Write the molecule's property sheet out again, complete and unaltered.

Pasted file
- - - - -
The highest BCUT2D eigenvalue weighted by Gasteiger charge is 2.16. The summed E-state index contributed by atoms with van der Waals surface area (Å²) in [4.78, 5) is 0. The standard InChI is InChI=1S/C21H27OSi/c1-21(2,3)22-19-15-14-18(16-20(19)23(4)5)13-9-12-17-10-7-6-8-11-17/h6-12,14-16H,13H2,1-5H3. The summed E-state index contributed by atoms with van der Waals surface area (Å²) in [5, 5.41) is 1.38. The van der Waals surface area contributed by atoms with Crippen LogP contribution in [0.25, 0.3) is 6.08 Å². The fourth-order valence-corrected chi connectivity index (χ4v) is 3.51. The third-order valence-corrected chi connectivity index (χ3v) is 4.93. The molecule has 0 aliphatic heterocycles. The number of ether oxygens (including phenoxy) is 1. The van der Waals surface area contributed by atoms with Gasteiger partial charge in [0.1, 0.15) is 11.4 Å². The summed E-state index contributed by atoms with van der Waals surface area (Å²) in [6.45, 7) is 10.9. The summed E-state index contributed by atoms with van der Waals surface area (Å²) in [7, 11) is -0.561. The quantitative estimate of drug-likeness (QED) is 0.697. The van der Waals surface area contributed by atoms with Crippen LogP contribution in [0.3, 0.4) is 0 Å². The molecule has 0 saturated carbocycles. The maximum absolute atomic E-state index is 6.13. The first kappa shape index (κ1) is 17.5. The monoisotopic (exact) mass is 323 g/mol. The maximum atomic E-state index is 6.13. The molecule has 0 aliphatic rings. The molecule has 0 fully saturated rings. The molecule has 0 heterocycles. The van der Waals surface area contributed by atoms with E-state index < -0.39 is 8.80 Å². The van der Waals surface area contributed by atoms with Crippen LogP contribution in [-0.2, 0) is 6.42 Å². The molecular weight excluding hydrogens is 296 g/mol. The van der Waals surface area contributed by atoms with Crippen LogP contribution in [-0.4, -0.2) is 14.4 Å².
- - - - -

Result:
The highest BCUT2D eigenvalue weighted by Gasteiger charge is 2.16. The summed E-state index contributed by atoms with van der Waals surface area (Å²) in [4.78, 5) is 0. The standard InChI is InChI=1S/C21H27OSi/c1-21(2,3)22-19-15-14-18(16-20(19)23(4)5)13-9-12-17-10-7-6-8-11-17/h6-12,14-16H,13H2,1-5H3. The summed E-state index contributed by atoms with van der Waals surface area (Å²) in [5, 5.41) is 1.38. The van der Waals surface area contributed by atoms with Crippen LogP contribution in [0.25, 0.3) is 6.08 Å². The fourth-order valence-corrected chi connectivity index (χ4v) is 3.51. The third-order valence-corrected chi connectivity index (χ3v) is 4.93. The molecule has 0 aliphatic heterocycles. The number of ether oxygens (including phenoxy) is 1. The van der Waals surface area contributed by atoms with Gasteiger partial charge in [0.1, 0.15) is 11.4 Å². The summed E-state index contributed by atoms with van der Waals surface area (Å²) in [6.45, 7) is 10.9. The summed E-state index contributed by atoms with van der Waals surface area (Å²) in [7, 11) is -0.561. The quantitative estimate of drug-likeness (QED) is 0.697. The van der Waals surface area contributed by atoms with Crippen LogP contribution in [0.3, 0.4) is 0 Å². The molecule has 0 saturated carbocycles. The maximum absolute atomic E-state index is 6.13. The first kappa shape index (κ1) is 17.5. The monoisotopic (exact) mass is 323 g/mol. The maximum atomic E-state index is 6.13. The molecule has 0 aliphatic rings. The molecule has 0 fully saturated rings. The molecule has 0 heterocycles. The van der Waals surface area contributed by atoms with E-state index < -0.39 is 8.80 Å². The van der Waals surface area contributed by atoms with Crippen LogP contribution in [-0.2, 0) is 6.42 Å². The molecular weight excluding hydrogens is 296 g/mol. The van der Waals surface area contributed by atoms with Crippen LogP contribution in [-0.4, -0.2) is 14.4 Å².